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Financial Planning for Aging Adults in Retirement Communities

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Many people talk about looking forward to retirement because it means they don’t have to worry about anything anymore, but unfortunately, things are not always that simple. You can have a relaxing and enjoyable retirement but only if you are smart about your finances leading up to it.

Saving for retirement is especially important if you plan on living in a retirement community or some other senior living situation. While these communities have many benefits, they do come at a cost.

So it’s important to sit down and do some retirement planning. Even if you’re already retired, the guidance in this article can help to ensure you have a more enjoyable retirement as you age.

Tips to Help You Prepare for a More Successful Retirement

It is possible to live the carefree retirement you so desire, but you’ve got to earn it. In other words, if you want to be comfortable financially and afford a cozy retirement life, you have to be willing to plan and save up.

1. Budget and Save

Whether you are already in retirement or inching ever closer to it, learning how to budget to make the most out of your money can be a lifesaver. If you’re not yet in retirement, you can start budgeting to cut costs wherever possible and then put that money you would have otherwise spent into a retirement savings account. 

If you are already retired, creating a budget can help you better understand how much money you have to spend in retirement and how best to use it. This includes budgeting for food, shopping, or any travel or entertainment activities you want to explore.

2. Consider Moving to a Different State

Not many people think about this, but the state you live in can affect your retirement savings. This is because some states tax retirement income and others do not.

As of 2023, the following states do NOT tax retirement income:

  • Florida;
  • Nevada;
  • Alaska;
  • Texas;
  • South Dakota;
  • Wyoming;
  • Washington.

Several states don’t tax pensions or social security. If it’s an option, you may want to consider moving to get the most out of your retirement. 

3. Earn From a Passion Project

Of course, if you’re looking for a way to earn a little extra money to put toward retirement, you could always turn a passion project into a source of income.

You could turn your interest in art into a side hustle, for example, and sell your work online or at local markets and art fairs. You could even turn your love for baking into a home business. If you already enjoy making sweet treats, you likely already have much of what you would need to turn into a source of income to use for savings. You may want to purchase separate baking supplies for your home business to keep those expenses separate from your finances.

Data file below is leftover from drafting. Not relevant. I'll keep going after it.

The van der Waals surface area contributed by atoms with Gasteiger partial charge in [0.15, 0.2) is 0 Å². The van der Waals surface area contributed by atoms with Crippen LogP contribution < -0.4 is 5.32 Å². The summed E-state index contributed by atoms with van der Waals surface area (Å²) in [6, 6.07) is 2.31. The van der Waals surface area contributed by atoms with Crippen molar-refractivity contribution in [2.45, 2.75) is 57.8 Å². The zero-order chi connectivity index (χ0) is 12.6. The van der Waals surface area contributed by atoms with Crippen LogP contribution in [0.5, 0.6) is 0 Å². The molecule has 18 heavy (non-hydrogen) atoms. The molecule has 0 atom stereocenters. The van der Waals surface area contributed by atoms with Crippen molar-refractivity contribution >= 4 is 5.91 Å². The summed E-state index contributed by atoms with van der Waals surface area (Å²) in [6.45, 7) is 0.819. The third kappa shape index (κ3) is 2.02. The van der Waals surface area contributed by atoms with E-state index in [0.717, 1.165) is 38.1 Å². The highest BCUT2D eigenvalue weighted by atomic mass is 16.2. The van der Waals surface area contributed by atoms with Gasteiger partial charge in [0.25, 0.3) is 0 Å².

You will also need to research your local laws and regulations for operating a business out of your home and obtain the proper permits. It’s also a good idea to get business insurance if the operation gets large enough.

4. Start Estate Planning

Estate planning is also important if you want to prepare yourself for retirement and the unexpected life events that could come with it. Having a trust, for example, and your living will all be planned out ahead of time will allow you to relax easier come retirement. Waiting until the last minute to get these things in order can be overwhelming and can put you or your loved ones in a tight spot.

5. Get Help Managing Your Finances

If you are struggling to manage your finances as you prepare for retirement on your own, don’t be afraid to reach out to someone for help. There is likely a family member that can help you manage your finances. If not, you can look into getting help from a power of attorney who can assist you in finding someone to handle your financial matters.

Financial Options to Help You Pay for Senior Living

When it comes time to pay for senior living or a retirement community, there are a few different options to consider. Despite what you might think, Social Security will likely not be enough to cover your senior living expenses. Additionally, it’s worth noting that Medicare does not pay for the cost of living in a retirement community. Medicare can help pay for certain services you might need, but it will not pay for the cost of actually living in a senior living community.

But there are other options that you can look into to find the funds you need to pay for retirement living, including:

  • Savings from your retirement accounts;
  • Long-Term care insurance;
  • Life insurance (converting an in-force policy to a pre-funded account);
  • Home equity from the sale of your family home or other personal property;
  • Bridge and Home Care Loans (provide a bridge to cover costs during the transition to senior living);
  • Medicaid (an option for those with low income)

Final Thoughts

It’s never too early to start planning for your retirement. The more planning and preparations you do, the better. This is especially true if you plan to live in a costly retirement community. And don’t be afraid to reach out for help if you need it. There are plenty of resources on the Internet today that can help, or you can even consult with a retirement-focused financial planner, as mentioned above.

Written By

Sam Bowman

Sam Bowman writes about people, aging, wellness, and how they merge. He enjoys getting to utilize the internet for community without actually having to leave his house. In his spare time he likes running, reading, and combining the two in a run to his local bookstore.

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